In order to equip yourself to counter cyberattacks, you can train yourself with simple one-hour videos and safe computing practices that are usually not part of everyone’s everyday thinking. “Training even if it’s video-based can help ensure that safe computing practices become automatic. It is important to make security part of your “muscle memory.” We have a product called CyberSecure, for example, that is quite effective. Also use password vault software. For example, if you still have to use only passwords, you will have many passwords to manage. Use a password manager. I call it a “password vault.” But if you use a “password vault,” you can manage them much more easily. Examples of password vault software include LastPass, Zoho Vault, Dashlane and LastPass,” says Stanger. Bitdefender redesigned the products which used the common infrastructure such as operating systems supported by Linux, Windows, Mac, Smartphones, and Tabs. The latest adaptive technology provides best security and technology; likewise benevolence the Multi-layered security against all cyber-threats.
In today’s world the operative word is mobility as we are all on the move with mobile devices that often makes it very easy for attackers to discover your location and if you were away from home. Again it is easier for hackers to find you as you travel and wage some form of attack. “We have more devices available to us than ever before. This fact alone has created a large “attack surface” for each individual. At one time, we may have had one or two networkable devices on our persons. Now it is many (watches, tablets, phones, gaming devices, notebook PCs). The more devices we have on us, the easier it is for someone to exploit a weakness. Each device contains dozens, if not hundreds of applications. Some of these applications could very easily have serious security issues.” This is why there is a need to use new age technologies to ensure that novel threats can be combated. “In the new iPhone, face recognition is a new technology that enables multi factor log in. Most commercial grade handheld devices or laptops come with fingerprint identification system. Password manager programs compel users to set strong passwords and also send schedules to figure out the time when passwords must change. These programs can be used on multiple devices and different mobile platforms. Privileged Access Management (PAM) involves the use of special software that can better and more securely track a user’s login session and identify anomalies and, possibly, malicious behavior,” explains Stranger. So it is time to sack the hack and control your safety online.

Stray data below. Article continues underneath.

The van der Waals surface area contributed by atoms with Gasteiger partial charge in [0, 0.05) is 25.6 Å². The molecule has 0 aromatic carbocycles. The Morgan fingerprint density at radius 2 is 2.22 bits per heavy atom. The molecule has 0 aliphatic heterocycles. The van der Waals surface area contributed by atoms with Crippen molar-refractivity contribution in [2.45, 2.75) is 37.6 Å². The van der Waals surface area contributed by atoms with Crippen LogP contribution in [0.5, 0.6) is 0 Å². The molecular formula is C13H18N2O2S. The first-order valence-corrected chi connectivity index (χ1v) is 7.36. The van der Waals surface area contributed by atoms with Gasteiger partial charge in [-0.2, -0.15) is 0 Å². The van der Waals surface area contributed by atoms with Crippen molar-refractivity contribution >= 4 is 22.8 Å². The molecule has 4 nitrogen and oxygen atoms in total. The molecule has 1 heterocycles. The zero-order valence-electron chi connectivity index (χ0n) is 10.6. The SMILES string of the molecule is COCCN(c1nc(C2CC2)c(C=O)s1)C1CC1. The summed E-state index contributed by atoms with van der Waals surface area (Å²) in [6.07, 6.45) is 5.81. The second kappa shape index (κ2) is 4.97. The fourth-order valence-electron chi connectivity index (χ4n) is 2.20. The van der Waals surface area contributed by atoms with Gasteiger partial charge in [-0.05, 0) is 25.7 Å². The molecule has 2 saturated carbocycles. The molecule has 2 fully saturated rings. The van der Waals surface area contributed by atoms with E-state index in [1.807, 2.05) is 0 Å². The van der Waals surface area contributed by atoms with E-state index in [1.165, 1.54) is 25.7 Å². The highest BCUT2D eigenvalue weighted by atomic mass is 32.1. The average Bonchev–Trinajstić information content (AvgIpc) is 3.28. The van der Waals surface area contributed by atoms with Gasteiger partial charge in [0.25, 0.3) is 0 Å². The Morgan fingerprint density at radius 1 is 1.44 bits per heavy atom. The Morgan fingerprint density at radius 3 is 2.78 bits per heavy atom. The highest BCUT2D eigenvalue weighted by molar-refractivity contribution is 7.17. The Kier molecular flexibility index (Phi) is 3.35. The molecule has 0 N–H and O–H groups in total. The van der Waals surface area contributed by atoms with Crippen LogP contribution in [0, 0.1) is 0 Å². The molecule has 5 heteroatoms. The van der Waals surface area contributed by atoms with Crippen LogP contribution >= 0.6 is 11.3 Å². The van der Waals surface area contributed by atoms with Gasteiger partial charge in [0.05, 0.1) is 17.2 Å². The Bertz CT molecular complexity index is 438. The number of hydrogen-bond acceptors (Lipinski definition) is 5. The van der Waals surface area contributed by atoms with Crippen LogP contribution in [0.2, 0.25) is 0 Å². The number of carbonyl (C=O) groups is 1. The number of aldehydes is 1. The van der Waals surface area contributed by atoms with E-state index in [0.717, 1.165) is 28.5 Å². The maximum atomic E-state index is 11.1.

Tips for online security
- Change your passwords frequently at least monthly and never write down the password anywhere.
- Use a strong password and follow the instructions of the service that is requiring the password. Do not use your date of birth or pan numbers as your password.
- Never use the same password across multiple services, especially any financial services (e.g., your bank).
- Do not connect to unknown wifi networks and download new software only from trusted, verified sources.
- Avoid being distracted as you work.
This story appeared in the Jan-Feb 2018 issue of Millionaire Asia magazine here: Cyber Security January_2018